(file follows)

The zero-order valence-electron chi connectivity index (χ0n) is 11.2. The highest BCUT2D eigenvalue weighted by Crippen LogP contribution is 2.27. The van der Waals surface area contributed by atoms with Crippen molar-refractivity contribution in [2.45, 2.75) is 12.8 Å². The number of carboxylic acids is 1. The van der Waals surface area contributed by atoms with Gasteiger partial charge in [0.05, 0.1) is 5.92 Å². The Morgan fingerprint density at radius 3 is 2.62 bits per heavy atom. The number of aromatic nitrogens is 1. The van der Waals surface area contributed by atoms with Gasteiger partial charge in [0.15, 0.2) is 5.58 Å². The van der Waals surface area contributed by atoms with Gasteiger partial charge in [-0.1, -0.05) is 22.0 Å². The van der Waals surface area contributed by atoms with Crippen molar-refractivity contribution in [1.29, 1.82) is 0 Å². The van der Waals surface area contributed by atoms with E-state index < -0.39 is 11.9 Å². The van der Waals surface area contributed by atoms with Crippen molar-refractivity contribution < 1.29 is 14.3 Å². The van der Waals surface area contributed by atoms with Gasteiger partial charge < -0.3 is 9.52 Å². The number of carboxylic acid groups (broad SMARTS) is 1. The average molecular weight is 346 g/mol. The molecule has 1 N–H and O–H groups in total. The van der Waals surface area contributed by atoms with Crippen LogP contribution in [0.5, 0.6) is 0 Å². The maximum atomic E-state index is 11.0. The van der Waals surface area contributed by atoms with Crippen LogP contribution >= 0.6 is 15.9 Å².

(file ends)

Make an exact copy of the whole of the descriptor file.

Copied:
The zero-order valence-electron chi connectivity index (χ0n) is 11.2. The highest BCUT2D eigenvalue weighted by Crippen LogP contribution is 2.27. The van der Waals surface area contributed by atoms with Crippen molar-refractivity contribution in [2.45, 2.75) is 12.8 Å². The number of carboxylic acids is 1. The van der Waals surface area contributed by atoms with Gasteiger partial charge in [0.05, 0.1) is 5.92 Å². The Morgan fingerprint density at radius 3 is 2.62 bits per heavy atom. The number of aromatic nitrogens is 1. The van der Waals surface area contributed by atoms with Gasteiger partial charge in [0.15, 0.2) is 5.58 Å². The van der Waals surface area contributed by atoms with Gasteiger partial charge in [-0.1, -0.05) is 22.0 Å². The van der Waals surface area contributed by atoms with Crippen molar-refractivity contribution in [1.29, 1.82) is 0 Å². The van der Waals surface area contributed by atoms with E-state index < -0.39 is 11.9 Å². The van der Waals surface area contributed by atoms with Crippen molar-refractivity contribution < 1.29 is 14.3 Å². The van der Waals surface area contributed by atoms with Gasteiger partial charge < -0.3 is 9.52 Å². The number of carboxylic acid groups (broad SMARTS) is 1. The average molecular weight is 346 g/mol. The molecule has 1 N–H and O–H groups in total. The van der Waals surface area contributed by atoms with Crippen LogP contribution in [0.5, 0.6) is 0 Å². The maximum atomic E-state index is 11.0. The van der Waals surface area contributed by atoms with Crippen LogP contribution >= 0.6 is 15.9 Å².